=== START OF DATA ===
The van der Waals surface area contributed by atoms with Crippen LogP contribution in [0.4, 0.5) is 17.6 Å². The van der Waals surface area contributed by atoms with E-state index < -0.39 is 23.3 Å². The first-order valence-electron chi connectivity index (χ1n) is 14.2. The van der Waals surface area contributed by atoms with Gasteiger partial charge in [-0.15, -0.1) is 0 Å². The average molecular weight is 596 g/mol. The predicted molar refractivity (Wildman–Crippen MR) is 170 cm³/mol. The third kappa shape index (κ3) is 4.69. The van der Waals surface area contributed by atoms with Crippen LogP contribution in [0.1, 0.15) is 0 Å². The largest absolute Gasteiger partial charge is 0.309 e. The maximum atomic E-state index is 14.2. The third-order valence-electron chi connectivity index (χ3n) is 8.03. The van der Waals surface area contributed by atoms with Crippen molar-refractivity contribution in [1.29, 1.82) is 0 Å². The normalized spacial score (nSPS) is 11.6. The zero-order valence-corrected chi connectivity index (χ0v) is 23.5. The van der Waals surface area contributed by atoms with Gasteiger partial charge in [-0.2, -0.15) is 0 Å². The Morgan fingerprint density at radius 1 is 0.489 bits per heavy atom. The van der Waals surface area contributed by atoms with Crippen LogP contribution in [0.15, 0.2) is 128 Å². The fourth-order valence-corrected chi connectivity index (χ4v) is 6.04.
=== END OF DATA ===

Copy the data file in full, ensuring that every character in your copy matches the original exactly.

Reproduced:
The van der Waals surface area contributed by atoms with Crippen LogP contribution in [0.4, 0.5) is 17.6 Å². The van der Waals surface area contributed by atoms with E-state index < -0.39 is 23.3 Å². The first-order valence-electron chi connectivity index (χ1n) is 14.2. The van der Waals surface area contributed by atoms with Gasteiger partial charge in [-0.15, -0.1) is 0 Å². The average molecular weight is 596 g/mol. The predicted molar refractivity (Wildman–Crippen MR) is 170 cm³/mol. The third kappa shape index (κ3) is 4.69. The van der Waals surface area contributed by atoms with Crippen LogP contribution in [0.1, 0.15) is 0 Å². The largest absolute Gasteiger partial charge is 0.309 e. The maximum atomic E-state index is 14.2. The third-order valence-electron chi connectivity index (χ3n) is 8.03. The van der Waals surface area contributed by atoms with Crippen molar-refractivity contribution in [1.29, 1.82) is 0 Å². The normalized spacial score (nSPS) is 11.6. The zero-order valence-corrected chi connectivity index (χ0v) is 23.5. The van der Waals surface area contributed by atoms with Gasteiger partial charge in [-0.2, -0.15) is 0 Å². The Morgan fingerprint density at radius 1 is 0.489 bits per heavy atom. The van der Waals surface area contributed by atoms with Crippen LogP contribution in [0.15, 0.2) is 128 Å². The fourth-order valence-corrected chi connectivity index (χ4v) is 6.04.